Today is the birthday (1490) of Valentin Friedland, also called Valentin Troitschendorf (or Trozendorf or Trotzendorf or Trocedorfius) after his birthplace. As was typical at the time, his birth name reflects the saint’s name of the day on which he was born. He was an eminent German scholar and educational theorist during the Protestant Reformation. Friedland was a friend of Martin Luther and Melanchthon. He was a famous teacher most of his life in Goldberg in Silesia, where he taught pupils from far and wide. The secret of his success lay in his inculcating in his pupils respect for their own honor.
Friedland was born in Trozendorf near the town of Görlitz in Upper Lusatia, of parents so poor that they could not keep him at school. As a boy he taught himself to read and write while herding cattle; he made paper from birch bark and ink from soot. When his parents’ financial situation improved, they sent him to school in Görlitz. His mother’s last words to him were “Stick to the school, dear son.” In consequence, he refused all ecclesiastical promotion, and lived and died a schoolmaster.
Friedland became a distinguished student at the University of Leipzig, learning Ciceronian Latin from Peter Mosellanus and Greek from Richard Croke, and after graduation was appointed assistant master in the school at Görlitz in 1515. There he also taught the rector and other teachers. When Martin Luther began his attack on indulgences, Friedland resigned his position and went to study under Luther and Melanchthon in Wittenberg, supporting himself by private tuition. From there he was called to be a master in the school at Goldberg, and in 1524 became rector. He remained there three years, and was then sent to Liegnitz.
Friedland returned to Goldberg in 1531. His system of education and discipline quickly attracted attention. He made his best elder scholars the teachers of the younger classes, and insisted that the way to learn was to teach. He organized the school modelled mostly on the Roman Republic, but also, in part, on the Roman Empire. General discipline was in the hands of the boys themselves. Every month a consul, twelve senators and two censors were chosen from the pupils, and Friedland ruled over all as dictator perpetuus (the original title of the Roman emperor Augustus). One hour a day was spent in going over the lessons of the previous day, and the lessons were regularly reinforced by examinations, which were conducted along the lines of academic disputations. Every week each pupil had to write two exercitia styli (style and grammar exercises), one in prose and the other in verse, and Friedland made sure that the subject of each exercise was something interesting. The fame of the Goldberg School extended over all Protestant Germany, and a great number of the more famous men of the following generation were taught by Friedland.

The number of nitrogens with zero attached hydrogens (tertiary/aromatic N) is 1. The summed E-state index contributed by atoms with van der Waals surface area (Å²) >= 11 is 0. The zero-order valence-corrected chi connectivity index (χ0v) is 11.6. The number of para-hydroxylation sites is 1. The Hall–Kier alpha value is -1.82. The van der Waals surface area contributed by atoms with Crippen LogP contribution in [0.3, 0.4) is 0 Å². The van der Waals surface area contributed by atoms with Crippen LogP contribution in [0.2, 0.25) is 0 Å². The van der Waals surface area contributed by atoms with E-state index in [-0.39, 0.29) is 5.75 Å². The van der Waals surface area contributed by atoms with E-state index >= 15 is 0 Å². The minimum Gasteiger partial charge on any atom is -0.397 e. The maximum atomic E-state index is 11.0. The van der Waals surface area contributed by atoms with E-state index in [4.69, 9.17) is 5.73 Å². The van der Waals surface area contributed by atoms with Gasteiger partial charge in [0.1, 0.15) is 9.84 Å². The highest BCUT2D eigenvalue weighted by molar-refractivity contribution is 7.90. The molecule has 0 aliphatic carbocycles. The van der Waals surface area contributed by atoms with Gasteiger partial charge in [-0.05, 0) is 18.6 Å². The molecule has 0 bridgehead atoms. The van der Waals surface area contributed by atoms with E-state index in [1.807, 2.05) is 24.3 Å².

Friedland’s school, his library, his assets, and the greater part of Goldberg were destroyed by a fire in 1554. He moved again to Liegnitz at the invitation of the duke there. His school, now with a significantly reduced number of pupils, found a place in a church. He gathered the means for rebuilding the school in Goldberg, but died in 1556 before this was accomplished.
I wanted a recipe that was genuinely German from the 16th century, but was not over the top because today is Ash Wednesday. Admittedly Friedland was a Protestant, and Protestants of the time were not especially interested in Lenten austerities. Nonetheless, something simple is called for, I think, to celebrate Friedland’s straightforward simplicity. This recipe comes from Ein New Kochbuch by Marx Rumpolt. It is really not much of a recipe by itself, but we can flesh it out a bit. The point it is making is that we normally boil root vegetables, but they can just as easily be fried (or roast). I routinely add parsnips, carrots, and other root vegetables to the roasting pan along with potatoes when I roast some meat. Roast carrots are wonderful. This recipe is a bit odd in that it calls for roasting the vegetables first, then peeling and cutting them up. I’d rather do it the other way round, otherwise the outside of the vegetables lose all their browning. Put a little olive oil in a heavy skillet, heat over medium heat, add peeled and chopped root vegetables, and fry until browned and soft. The addition of sugar is interesting. I used to like carrots with extra sugar, although I don’t any more.
Brat Ruben/ vnnd schel sie/ zerschneid sie/ vnnd geb sie in eine Schuessel/ vnnd gibs warm auff ein Tisch/ bestraew sie mit Zucker/ seind sie auch gut.
Fried Root Vegetables
Fry roots/ peel them/ cut them up/ put them into a bowl/ send them warm to the table/ sprinkle them with sugar/ they are good